So what, then, is a creator to do? The best I can come up with right now is enough to make most established professional creators despair: Rely on the kindness of strangers.
Let’s face it; as Adrian Hon says, rampant sharing of books (and music, and TV shows, and movies, and photos, and… well, everything digital) is a fact of life. Some publishers will fail. Some (more) newspapers will die.
But surely there must be some way to extend the practice of gift culture[*] beyond the geek world? Surely there’s a way to turn social approbation into status and status into success?
It already happens in the celebrity world. People will go out of their way to provide goods and services for free -even to pay handsomely- solely because they want appropriate someone’s popularity for their own purposes, be it more guests at a restaurant or more people buying their shirt. Interestingly, celebrity endorsement’s success is inversely proportional to its relationship to straight-up capitalist quid pro quo. We like both the celebrity and the product less when we know their relationship is strictly economic.
Let’s take a perverse example for a gedankenexperiment: Imagine if the Star Wars kid had not only received millions of views, but millions of pennies from people willing not only to laugh at him, but to show a little fellow-feeling as well? Ignore the mechanics for a moment; just imagine what society would be like if our online status were directly related to economic and social standing?
Follow that scenario far enough and one arrives at some fascinating places, not all of them pretty. Jealousy, gossip, pretension and slander become more influential. One has only to get a certain number of people to dislike someone to limit or even end their ability to profit.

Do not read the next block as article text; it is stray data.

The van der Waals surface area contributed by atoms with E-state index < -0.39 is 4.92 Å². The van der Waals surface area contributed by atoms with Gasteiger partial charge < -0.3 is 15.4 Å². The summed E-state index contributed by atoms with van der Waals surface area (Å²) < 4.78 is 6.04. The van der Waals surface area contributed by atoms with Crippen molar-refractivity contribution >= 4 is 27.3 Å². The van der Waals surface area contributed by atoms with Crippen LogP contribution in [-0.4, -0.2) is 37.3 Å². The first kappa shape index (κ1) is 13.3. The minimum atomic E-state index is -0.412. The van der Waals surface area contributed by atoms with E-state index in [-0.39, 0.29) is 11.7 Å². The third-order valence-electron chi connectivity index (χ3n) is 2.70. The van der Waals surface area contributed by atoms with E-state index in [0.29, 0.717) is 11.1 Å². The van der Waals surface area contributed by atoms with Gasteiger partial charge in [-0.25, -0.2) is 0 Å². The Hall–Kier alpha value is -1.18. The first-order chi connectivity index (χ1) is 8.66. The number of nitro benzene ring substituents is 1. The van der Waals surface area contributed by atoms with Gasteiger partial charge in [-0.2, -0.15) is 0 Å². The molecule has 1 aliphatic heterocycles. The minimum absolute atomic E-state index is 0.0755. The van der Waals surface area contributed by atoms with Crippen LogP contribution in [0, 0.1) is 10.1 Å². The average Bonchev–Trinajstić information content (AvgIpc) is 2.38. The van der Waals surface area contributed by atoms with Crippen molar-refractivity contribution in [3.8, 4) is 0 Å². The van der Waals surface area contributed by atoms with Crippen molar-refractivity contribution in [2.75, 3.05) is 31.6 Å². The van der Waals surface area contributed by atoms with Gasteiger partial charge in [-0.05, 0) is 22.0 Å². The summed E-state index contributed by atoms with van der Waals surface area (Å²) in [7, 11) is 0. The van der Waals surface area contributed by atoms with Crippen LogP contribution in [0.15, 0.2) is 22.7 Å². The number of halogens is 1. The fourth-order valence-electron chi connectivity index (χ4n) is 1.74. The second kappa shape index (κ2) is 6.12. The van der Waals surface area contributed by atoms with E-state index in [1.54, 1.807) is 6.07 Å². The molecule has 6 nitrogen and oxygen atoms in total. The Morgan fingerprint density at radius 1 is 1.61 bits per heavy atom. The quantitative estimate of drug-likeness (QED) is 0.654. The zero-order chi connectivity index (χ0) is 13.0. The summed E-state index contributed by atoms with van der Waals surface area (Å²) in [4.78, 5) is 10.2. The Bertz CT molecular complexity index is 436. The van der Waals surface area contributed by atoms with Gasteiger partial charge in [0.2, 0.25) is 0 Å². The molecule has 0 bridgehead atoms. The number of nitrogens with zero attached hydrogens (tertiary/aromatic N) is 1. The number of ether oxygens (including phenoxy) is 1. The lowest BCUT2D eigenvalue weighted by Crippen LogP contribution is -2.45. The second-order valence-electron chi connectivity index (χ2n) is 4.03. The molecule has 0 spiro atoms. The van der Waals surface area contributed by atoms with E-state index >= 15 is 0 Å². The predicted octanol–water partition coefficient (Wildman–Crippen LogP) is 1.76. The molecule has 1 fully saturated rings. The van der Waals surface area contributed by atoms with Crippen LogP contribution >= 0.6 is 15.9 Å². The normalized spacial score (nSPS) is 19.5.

Worse yet, if we make it possible for people to take their pennies back, we quickly approach the tyranny of the small town. Life would at times resemble a Hawthorne novel more than anything else.
But it might easily create a few Shakespeares (or more accurately, Lord Chamberlain’s Men) as well, with the populace more than willing to toss a penny[**] each their way and society figures vying to be seen supporting and associating with them.
The mechanisms by which this could be achieved are not hard to imagine. An iPhone or a Facebook app would suffice – if online commerce could ever be wrested from the banks and credit card companies.
The unpredictable part is the non-technical side. Making it not only Good but Desirable to be seen associating one’s wealth with popular figures of all stripes would require a quantum shift in online society. I’m sure if a poll were conducted, most people would agree with the idea of rewarding those who have delighted, entertained or enlightened us in some small way. But as every busker will tell you, there’s an immense gap between the idea and the practice.
I’m going to offer a prediction: Something like this will –must– happen. And sooner rather than later. I await the change with mixed apprehension and excitement.
[*] Eric Raymond may be a kook, but he’s right about this.
[**] According to my admittedly poor math, about 1/2000th of a prosperous merchant’s monthly income.